Publication

The Facts About Sexual (Dys)function in Schizophrenia: An Overview of Clinically Relevant Findings

de Boer, M. K., Castelein, S., Wiersma, D., Schoevers, R. A. & Knegtering, H., May-2015, In : Schizophrenia Bulletin. 41, 3, p. 674-686 13 p.

Research output: Contribution to journalArticleAcademicpeer-review

APA

de Boer, M. K., Castelein, S., Wiersma, D., Schoevers, R. A., & Knegtering, H. (2015). The Facts About Sexual (Dys)function in Schizophrenia: An Overview of Clinically Relevant Findings. Schizophrenia Bulletin, 41(3), 674-686. https://doi.org/10.1093/schbul/sbv001

Author

de Boer, Marrit K ; Castelein, Stynke ; Wiersma, Durk ; Schoevers, Robert A ; Knegtering, Henderikus. / The Facts About Sexual (Dys)function in Schizophrenia : An Overview of Clinically Relevant Findings. In: Schizophrenia Bulletin. 2015 ; Vol. 41, No. 3. pp. 674-686.

Harvard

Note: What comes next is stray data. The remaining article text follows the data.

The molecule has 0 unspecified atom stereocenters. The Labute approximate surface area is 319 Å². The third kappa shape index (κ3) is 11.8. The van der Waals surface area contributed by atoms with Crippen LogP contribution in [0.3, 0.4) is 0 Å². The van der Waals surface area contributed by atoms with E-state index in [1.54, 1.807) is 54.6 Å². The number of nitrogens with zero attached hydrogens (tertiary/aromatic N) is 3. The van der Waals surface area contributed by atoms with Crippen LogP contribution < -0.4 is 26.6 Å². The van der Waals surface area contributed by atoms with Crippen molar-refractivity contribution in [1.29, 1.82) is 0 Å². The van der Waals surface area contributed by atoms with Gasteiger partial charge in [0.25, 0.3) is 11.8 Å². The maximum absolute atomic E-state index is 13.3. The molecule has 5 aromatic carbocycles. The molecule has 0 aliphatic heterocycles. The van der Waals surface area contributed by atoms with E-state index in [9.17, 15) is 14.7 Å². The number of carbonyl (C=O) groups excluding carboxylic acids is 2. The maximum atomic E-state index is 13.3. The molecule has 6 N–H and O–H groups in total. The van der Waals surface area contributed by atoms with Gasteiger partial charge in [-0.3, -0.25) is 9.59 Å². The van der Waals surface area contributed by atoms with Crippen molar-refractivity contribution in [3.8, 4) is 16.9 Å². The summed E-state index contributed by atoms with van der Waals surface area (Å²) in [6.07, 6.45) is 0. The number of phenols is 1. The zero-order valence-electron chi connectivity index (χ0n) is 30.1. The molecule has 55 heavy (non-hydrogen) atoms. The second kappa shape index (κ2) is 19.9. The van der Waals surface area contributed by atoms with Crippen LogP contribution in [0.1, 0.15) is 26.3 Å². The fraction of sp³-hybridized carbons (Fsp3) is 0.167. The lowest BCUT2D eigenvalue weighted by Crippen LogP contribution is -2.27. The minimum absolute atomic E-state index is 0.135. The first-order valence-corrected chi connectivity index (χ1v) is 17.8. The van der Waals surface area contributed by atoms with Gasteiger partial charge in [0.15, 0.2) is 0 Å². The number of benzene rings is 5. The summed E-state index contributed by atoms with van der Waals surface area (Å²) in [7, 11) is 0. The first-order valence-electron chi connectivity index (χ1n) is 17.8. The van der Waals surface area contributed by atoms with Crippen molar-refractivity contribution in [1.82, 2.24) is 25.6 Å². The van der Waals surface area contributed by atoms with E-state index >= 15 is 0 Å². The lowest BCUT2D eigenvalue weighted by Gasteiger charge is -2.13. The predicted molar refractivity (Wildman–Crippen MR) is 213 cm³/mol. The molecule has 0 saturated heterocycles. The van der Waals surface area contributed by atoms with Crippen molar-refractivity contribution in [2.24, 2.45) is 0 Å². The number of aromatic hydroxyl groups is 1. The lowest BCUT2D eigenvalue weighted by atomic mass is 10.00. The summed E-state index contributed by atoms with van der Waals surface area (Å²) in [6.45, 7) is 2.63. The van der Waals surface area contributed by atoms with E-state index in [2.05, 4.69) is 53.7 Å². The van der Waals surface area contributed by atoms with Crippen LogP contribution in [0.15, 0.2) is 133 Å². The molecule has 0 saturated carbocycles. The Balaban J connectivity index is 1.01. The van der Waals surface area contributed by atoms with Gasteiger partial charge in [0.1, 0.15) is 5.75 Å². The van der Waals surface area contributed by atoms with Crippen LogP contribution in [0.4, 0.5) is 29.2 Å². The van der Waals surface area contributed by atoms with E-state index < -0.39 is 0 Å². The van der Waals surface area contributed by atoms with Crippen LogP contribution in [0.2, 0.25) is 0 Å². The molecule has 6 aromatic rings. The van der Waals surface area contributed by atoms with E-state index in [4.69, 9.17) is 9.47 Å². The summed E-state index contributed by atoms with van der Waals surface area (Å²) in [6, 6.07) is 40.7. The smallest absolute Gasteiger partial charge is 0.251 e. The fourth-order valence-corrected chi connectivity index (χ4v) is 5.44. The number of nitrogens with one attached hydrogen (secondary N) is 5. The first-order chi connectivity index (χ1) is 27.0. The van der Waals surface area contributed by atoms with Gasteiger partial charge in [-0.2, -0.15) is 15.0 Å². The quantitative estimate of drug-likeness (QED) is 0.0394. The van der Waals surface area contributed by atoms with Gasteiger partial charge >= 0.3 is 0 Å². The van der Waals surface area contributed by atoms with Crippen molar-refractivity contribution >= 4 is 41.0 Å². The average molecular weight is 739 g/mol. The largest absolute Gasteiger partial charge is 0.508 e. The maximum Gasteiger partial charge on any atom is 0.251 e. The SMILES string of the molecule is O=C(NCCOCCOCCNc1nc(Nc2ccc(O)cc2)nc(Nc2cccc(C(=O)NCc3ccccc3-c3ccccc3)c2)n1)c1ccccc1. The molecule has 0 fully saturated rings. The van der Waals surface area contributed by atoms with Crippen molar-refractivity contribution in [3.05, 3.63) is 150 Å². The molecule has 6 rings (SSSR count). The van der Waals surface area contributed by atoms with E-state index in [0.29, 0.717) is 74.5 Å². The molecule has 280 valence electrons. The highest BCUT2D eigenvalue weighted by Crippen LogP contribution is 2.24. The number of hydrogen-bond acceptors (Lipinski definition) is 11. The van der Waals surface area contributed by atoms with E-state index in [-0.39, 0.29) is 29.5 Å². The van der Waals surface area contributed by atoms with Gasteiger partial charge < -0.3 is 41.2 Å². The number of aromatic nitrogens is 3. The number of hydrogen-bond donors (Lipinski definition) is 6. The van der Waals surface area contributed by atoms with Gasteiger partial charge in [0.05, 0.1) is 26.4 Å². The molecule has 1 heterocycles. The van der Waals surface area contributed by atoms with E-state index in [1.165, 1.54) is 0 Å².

de Boer, MK, Castelein, S, Wiersma, D, Schoevers, RA & Knegtering, H 2015, 'The Facts About Sexual (Dys)function in Schizophrenia: An Overview of Clinically Relevant Findings', Schizophrenia Bulletin, vol. 41, no. 3, pp. 674-686. https://doi.org/10.1093/schbul/sbv001

Standard

The Facts About Sexual (Dys)function in Schizophrenia : An Overview of Clinically Relevant Findings. / de Boer, Marrit K; Castelein, Stynke; Wiersma, Durk; Schoevers, Robert A; Knegtering, Henderikus.

In: Schizophrenia Bulletin, Vol. 41, No. 3, 05.2015, p. 674-686.

Research output: Contribution to journalArticleAcademicpeer-review

Vancouver